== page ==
The young man, my child, sits down across from me on the couch. There is a verbal exchange between us that is charged and tense. I feel anger directed toward me even though much of it is not about me, and I do my best to respond compassionately and not defensively. Because I am his mother.

And so, I mother.
I search his tone, gestures, and words for clues about his state.
(I mother.)
I search my heart for the best and right way to respond.
(I mother.)
What can I say to comfort him? How do I guide him to a different place, offer perspective?
(I mother.)

I fail.

He tells me about his plan. He is on a mission to visit loved ones, one by one, to say goodbye.

What followed is a blur of phone calls and events. A conversation with a counselor at the National Suicide Hotline, another with a crisis social worker. An intervention that went terribly awry and involved all the wrong people––police, non-behavioral medical personnel: an outcome that seems inevitable given the many shortcomings of the U.S. mental health care system. Then there were the frantic, angry texts from my son, the final one from the hospital. I betrayed him; we were over.

It was traumatic.
But, my son is alive.
He’s just not with me anymore. Ever.

The (M)Other Part of the Story
There are a multitude of relational experiences a person might have as a mother. For some, being a mother is their ultimate calling, their purpose: joy. Other women experience ambivalence and regret after having children, while others opt not to pursue the option at all. My own experience was complicated.

As a young woman, motherhood wasn’t one of my aspirations. My teenage pregnancy was unplanned, but the real shock was the impulse I felt to pursue the pregnancy and parent a child. On the one hand, I was terrified. Uneducated and poor, I knew this was a risky enterprise for both myself and the potential person that was brewing within me, but wow were the possibilities of that potential powerful! They filled me with a kind of wonder and desire I had not yet known. So, I moved forward making a sacred promise to this future child that I would do everything in my being to give them a good life, to care for them. They would be loved. They would be safe. They would, I hoped, be happy.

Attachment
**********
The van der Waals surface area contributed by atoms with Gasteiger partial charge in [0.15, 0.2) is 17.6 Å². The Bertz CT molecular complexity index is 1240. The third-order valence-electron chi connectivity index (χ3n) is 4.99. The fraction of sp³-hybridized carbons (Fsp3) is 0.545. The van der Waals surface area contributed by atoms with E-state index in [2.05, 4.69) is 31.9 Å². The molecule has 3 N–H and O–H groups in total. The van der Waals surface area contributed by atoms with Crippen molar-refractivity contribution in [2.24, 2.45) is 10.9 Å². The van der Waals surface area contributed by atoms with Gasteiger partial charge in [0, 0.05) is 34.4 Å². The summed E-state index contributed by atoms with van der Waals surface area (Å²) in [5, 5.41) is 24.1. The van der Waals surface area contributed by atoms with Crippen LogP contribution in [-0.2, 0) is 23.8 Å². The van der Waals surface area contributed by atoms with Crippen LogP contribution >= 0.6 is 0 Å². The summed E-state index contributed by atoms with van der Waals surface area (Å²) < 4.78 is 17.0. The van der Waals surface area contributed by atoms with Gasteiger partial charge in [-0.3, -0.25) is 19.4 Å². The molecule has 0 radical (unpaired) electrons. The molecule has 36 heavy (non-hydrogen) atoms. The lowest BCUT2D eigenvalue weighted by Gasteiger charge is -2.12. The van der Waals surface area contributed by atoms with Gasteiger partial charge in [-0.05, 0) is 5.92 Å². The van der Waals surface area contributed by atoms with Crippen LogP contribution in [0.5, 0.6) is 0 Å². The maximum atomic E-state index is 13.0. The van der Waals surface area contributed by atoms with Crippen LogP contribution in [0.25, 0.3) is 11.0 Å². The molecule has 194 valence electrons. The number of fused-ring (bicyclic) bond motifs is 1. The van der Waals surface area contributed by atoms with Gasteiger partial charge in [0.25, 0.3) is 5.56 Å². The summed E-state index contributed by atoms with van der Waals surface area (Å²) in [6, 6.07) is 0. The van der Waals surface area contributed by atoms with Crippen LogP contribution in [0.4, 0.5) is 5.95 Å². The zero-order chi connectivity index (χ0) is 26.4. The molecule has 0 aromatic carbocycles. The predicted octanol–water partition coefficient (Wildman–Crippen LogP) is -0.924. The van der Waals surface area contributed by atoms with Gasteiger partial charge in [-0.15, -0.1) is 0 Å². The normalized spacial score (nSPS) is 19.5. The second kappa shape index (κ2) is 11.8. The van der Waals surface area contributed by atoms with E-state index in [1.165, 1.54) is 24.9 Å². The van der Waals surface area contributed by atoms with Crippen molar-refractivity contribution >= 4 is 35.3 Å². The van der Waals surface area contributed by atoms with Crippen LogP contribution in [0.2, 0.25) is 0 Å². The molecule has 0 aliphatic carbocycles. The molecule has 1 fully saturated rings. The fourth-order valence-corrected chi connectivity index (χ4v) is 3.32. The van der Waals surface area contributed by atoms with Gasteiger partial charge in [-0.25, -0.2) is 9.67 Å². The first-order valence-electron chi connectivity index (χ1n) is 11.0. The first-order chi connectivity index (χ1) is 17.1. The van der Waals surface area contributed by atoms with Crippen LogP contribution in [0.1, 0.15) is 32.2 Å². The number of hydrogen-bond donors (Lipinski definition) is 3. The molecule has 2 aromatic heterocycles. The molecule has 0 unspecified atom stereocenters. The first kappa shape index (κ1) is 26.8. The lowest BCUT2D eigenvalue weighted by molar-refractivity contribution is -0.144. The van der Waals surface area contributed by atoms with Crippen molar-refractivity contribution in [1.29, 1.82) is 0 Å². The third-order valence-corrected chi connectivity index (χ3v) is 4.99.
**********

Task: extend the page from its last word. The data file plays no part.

For two decades it was just the two of us. Our life as young single mother and child was a struggle much of the time, but it was also miraculous. Nothing could have prepared me for the sense of wonder and depth of love I experienced as my son’s mom. He was an absolute force in my life. He was at the center of every decision. His presence made me strive harder and helped me to be braver in the face of adversity than I ever would have were I just looking out for myself. I imagine that many other moms might feel similarly.

It is difficult to understand what it means to be a mother now, to be me, with the disappearance of the one person who has been the most constant presence in my life for the last twenty-plus years. What is a mother without a child? How can one lay claim as a mother if there is no one to mother?

It is equally as difficult not to feel like I have completely failed as a mother when this loss was not the result of a random accident or medical tragedy; rather, it was, is, an intentional decision. When my son was small, I couldn’t turn around without hearing some version of someone telling me how I was “doing it wrong,” and now each day of silence from my son affirms that, as far as he is concerned, I was.

“A Wound Needs a Witness”